On July 3rd, Tom Cruise will be sixty years old. The fact that he does not look it, at all, even in IMAX closeups so tight you can study the grain of his tooth enamel, adds a note of cognitive dissonance to "Top Gun: Maverick," the long-aborning sequel in which he's called back to mentor a squad of younger stick-jockeys who address him as Pops and Old-Timer until he wins their respect in the air. Even for a physical performer like Cruise, sixty is no longer an expiration date. Mick Jagger blew by that milestone in 2003, as did Sylvester Stallone in 2006, and, thanks presumably to healthy habits and/or medical technology dreamt of only by science fiction, they're both still out there, doing a version of the kind of thing they've always done. But the level of performance expected of a Rolling Stone or an Expendable is one thing, and the work that Tom Cruise appears to demand of himself is something else entirely.
Using computing resources at the National Energy Research Scientific Computing Center (NERSC) at Lawrence Berkeley National Laboratory (Berkeley Lab), researchers at Argonne National Laboratory have succeeded in exploring important materials science questions and demonstrated progress using machine learning to solve difficult search problems. By adapting a machine-learning algorithm from board games such as AlphaGo, the researchers developed force fields for nanoclusters of 54 elements across the periodic table, a dramatic leap toward understanding their unique properties and proof of concept for their search method. The team published its results in Nature Communications in January. Depending on their scale--bulk systems of 100 nanometers versus nanoclusters of less than 100 nanometers--materials can display dramatically different properties, including optical and magnetic properties, discrete energy levels, and enhanced photoluminescence. These properties may lend themselves to new scientific and industry applications, and scientists can learn about them by developing force fields--computational models that estimate the potential energies between atoms in a molecule and between molecules--for each element or compound.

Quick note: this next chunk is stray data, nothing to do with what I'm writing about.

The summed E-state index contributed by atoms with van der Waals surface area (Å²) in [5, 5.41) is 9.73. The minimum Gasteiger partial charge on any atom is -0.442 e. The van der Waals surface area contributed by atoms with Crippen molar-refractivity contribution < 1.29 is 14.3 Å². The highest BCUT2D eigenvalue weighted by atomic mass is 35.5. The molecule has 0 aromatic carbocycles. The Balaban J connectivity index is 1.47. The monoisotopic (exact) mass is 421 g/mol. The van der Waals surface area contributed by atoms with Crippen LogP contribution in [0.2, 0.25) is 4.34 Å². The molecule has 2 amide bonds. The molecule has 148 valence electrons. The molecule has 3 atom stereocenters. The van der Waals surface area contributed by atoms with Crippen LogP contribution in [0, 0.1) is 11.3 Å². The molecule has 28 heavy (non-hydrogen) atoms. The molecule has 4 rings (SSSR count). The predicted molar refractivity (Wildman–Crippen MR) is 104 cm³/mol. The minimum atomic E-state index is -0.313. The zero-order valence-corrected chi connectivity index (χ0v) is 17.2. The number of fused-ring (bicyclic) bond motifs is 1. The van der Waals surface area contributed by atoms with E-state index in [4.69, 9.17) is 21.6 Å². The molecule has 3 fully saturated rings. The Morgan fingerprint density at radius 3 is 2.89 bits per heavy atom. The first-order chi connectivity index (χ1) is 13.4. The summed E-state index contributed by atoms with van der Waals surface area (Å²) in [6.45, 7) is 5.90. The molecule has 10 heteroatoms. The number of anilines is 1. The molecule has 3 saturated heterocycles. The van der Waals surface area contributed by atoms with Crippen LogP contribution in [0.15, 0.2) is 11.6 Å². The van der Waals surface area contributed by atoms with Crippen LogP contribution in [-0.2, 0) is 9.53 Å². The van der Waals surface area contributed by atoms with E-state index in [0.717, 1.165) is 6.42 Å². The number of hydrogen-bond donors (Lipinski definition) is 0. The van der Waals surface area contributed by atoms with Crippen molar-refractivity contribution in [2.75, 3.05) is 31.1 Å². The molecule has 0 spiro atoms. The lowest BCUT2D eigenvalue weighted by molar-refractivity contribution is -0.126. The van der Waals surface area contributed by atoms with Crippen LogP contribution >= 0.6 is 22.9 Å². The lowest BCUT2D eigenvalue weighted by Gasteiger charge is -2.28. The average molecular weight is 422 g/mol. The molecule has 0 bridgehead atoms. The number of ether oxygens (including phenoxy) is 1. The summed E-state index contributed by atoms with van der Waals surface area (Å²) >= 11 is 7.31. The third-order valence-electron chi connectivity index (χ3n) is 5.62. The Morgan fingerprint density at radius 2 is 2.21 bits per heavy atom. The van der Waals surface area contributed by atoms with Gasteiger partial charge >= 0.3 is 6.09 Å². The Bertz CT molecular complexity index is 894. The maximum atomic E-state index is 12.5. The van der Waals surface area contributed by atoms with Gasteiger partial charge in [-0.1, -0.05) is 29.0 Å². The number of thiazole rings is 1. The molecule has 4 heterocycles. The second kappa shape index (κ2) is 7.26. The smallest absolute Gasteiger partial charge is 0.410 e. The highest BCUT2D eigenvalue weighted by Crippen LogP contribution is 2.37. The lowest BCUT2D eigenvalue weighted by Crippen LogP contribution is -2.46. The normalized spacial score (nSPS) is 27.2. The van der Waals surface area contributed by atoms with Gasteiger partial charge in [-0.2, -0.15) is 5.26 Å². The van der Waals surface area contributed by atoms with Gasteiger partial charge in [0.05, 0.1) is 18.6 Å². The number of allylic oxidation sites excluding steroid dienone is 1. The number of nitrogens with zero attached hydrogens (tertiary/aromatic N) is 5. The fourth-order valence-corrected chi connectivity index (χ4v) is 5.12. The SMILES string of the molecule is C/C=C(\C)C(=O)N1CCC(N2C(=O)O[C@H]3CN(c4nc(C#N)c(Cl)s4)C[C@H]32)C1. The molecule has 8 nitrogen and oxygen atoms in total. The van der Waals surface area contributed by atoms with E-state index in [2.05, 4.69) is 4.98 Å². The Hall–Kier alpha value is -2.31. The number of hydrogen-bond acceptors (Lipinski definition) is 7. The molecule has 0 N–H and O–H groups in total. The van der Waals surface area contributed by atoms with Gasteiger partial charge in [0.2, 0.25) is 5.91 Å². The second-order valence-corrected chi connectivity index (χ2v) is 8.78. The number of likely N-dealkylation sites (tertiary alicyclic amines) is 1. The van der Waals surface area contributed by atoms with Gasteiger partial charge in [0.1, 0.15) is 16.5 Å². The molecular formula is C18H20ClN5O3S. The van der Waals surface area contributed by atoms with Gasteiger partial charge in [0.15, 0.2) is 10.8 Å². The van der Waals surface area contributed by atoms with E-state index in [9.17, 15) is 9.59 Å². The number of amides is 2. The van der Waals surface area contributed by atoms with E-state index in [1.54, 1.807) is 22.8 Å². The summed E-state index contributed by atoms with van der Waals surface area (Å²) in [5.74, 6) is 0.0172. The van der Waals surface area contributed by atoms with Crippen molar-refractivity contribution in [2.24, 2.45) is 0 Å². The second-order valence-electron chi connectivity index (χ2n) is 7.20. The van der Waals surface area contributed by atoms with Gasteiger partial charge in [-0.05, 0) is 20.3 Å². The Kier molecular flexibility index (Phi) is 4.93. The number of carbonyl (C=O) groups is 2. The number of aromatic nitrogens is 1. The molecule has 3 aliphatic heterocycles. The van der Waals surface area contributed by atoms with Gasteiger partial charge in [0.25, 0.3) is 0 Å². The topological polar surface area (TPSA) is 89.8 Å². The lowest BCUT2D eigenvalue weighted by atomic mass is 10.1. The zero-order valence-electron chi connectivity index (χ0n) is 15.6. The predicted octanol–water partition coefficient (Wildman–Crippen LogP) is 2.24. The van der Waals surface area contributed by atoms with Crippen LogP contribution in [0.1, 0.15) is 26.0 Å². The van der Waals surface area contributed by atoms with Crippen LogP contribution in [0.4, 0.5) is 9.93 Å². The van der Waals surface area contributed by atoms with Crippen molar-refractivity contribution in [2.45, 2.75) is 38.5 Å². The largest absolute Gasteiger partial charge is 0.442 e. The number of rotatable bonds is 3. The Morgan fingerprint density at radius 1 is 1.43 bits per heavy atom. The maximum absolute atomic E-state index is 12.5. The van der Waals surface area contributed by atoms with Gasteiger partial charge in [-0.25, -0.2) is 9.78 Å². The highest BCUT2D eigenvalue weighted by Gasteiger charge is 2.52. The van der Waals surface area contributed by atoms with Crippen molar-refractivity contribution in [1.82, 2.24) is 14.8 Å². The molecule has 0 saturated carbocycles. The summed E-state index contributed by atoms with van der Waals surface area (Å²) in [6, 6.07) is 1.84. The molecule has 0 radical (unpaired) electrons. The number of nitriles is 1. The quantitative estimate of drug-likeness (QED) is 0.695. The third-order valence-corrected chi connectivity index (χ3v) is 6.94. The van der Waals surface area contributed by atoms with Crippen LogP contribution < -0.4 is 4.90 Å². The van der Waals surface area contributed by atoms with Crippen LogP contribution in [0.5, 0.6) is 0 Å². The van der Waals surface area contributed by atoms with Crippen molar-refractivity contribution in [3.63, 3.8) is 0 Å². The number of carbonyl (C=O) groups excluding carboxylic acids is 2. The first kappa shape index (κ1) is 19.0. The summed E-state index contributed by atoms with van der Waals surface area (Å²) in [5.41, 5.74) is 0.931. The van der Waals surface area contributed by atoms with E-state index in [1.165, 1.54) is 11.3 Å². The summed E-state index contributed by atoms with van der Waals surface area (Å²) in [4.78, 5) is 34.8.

Technical advancements make skill-based matchmaking techniques better every year, enticing average audiences to play more. But those same changes have also left a sour taste in some players' mouths who publishers have a vested interest in keeping happy -- their live streams help market games. Game companies have the seemingly impossible task of satisfying both sides; on one end, the massive player base of everyday gamers that define their bottom line and, on the other, the pros and content creators they use as for PR for those same audiences. But if these systems are indeed built to maximize players' enjoyment, it can sometimes seem like they're not working very well. Hate for skill-based matchmaking is hardly a phenomenon confined to top streamers or salty Call of Duty players. As awareness about these algorithms grows, communities in "Valorant," "Overwatch," "Apex Legends" and even more casual games like "FIFA" and "Dead by Daylight" have all, at one point or another, sharply criticized matchmaking for reducing their enjoyment of the game.
Then Kasparov lurched out of his chair to walk toward the audience. At its finest moment, he later said, the machine "played like a god." For anyone interested in artificial intelligence, the grand master's defeat rang like a bell. Newsweek called the match "The Brain's Last Stand"; another headline dubbed Kasparov "the defender of humanity." If AI could beat the world's sharpest chess mind, it seemed that computers would soon trounce humans at everything--with IBM leading the way.